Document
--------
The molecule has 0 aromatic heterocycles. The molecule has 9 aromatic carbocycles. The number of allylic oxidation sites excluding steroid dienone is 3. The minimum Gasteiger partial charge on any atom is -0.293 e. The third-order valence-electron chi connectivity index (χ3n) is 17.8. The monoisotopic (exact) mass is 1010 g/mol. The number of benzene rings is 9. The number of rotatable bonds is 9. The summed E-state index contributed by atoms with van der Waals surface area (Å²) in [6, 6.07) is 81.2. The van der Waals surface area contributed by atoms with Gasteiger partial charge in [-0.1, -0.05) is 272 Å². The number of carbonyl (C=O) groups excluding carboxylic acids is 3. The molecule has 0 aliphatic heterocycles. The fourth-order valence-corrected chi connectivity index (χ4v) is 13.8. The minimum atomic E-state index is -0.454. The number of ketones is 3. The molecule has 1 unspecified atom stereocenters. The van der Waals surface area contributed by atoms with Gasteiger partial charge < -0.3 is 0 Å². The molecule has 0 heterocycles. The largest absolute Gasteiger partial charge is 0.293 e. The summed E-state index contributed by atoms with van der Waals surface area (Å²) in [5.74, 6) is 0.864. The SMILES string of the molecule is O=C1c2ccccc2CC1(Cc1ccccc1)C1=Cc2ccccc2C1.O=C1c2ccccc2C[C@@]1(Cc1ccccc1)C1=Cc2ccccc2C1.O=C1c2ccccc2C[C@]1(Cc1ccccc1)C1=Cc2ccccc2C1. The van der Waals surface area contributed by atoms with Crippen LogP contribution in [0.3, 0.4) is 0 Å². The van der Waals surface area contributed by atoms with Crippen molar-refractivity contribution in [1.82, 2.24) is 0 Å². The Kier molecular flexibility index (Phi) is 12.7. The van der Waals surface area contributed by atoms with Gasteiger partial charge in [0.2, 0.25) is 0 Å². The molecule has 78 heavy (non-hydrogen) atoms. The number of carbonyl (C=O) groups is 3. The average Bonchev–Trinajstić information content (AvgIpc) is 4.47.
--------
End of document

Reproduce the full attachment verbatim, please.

The molecule has 0 aromatic heterocycles. The molecule has 9 aromatic carbocycles. The number of allylic oxidation sites excluding steroid dienone is 3. The minimum Gasteiger partial charge on any atom is -0.293 e. The third-order valence-electron chi connectivity index (χ3n) is 17.8. The monoisotopic (exact) mass is 1010 g/mol. The number of benzene rings is 9. The number of rotatable bonds is 9. The summed E-state index contributed by atoms with van der Waals surface area (Å²) in [6, 6.07) is 81.2. The van der Waals surface area contributed by atoms with Gasteiger partial charge in [-0.1, -0.05) is 272 Å². The number of carbonyl (C=O) groups excluding carboxylic acids is 3. The molecule has 0 aliphatic heterocycles. The fourth-order valence-corrected chi connectivity index (χ4v) is 13.8. The minimum atomic E-state index is -0.454. The number of ketones is 3. The molecule has 1 unspecified atom stereocenters. The van der Waals surface area contributed by atoms with Gasteiger partial charge < -0.3 is 0 Å². The molecule has 0 heterocycles. The largest absolute Gasteiger partial charge is 0.293 e. The summed E-state index contributed by atoms with van der Waals surface area (Å²) in [5.74, 6) is 0.864. The SMILES string of the molecule is O=C1c2ccccc2CC1(Cc1ccccc1)C1=Cc2ccccc2C1.O=C1c2ccccc2C[C@@]1(Cc1ccccc1)C1=Cc2ccccc2C1.O=C1c2ccccc2C[C@]1(Cc1ccccc1)C1=Cc2ccccc2C1. The van der Waals surface area contributed by atoms with Crippen LogP contribution in [0.3, 0.4) is 0 Å². The van der Waals surface area contributed by atoms with Crippen molar-refractivity contribution in [1.82, 2.24) is 0 Å². The Kier molecular flexibility index (Phi) is 12.7. The van der Waals surface area contributed by atoms with Gasteiger partial charge in [0.2, 0.25) is 0 Å². The molecule has 78 heavy (non-hydrogen) atoms. The number of carbonyl (C=O) groups is 3. The average Bonchev–Trinajstić information content (AvgIpc) is 4.47.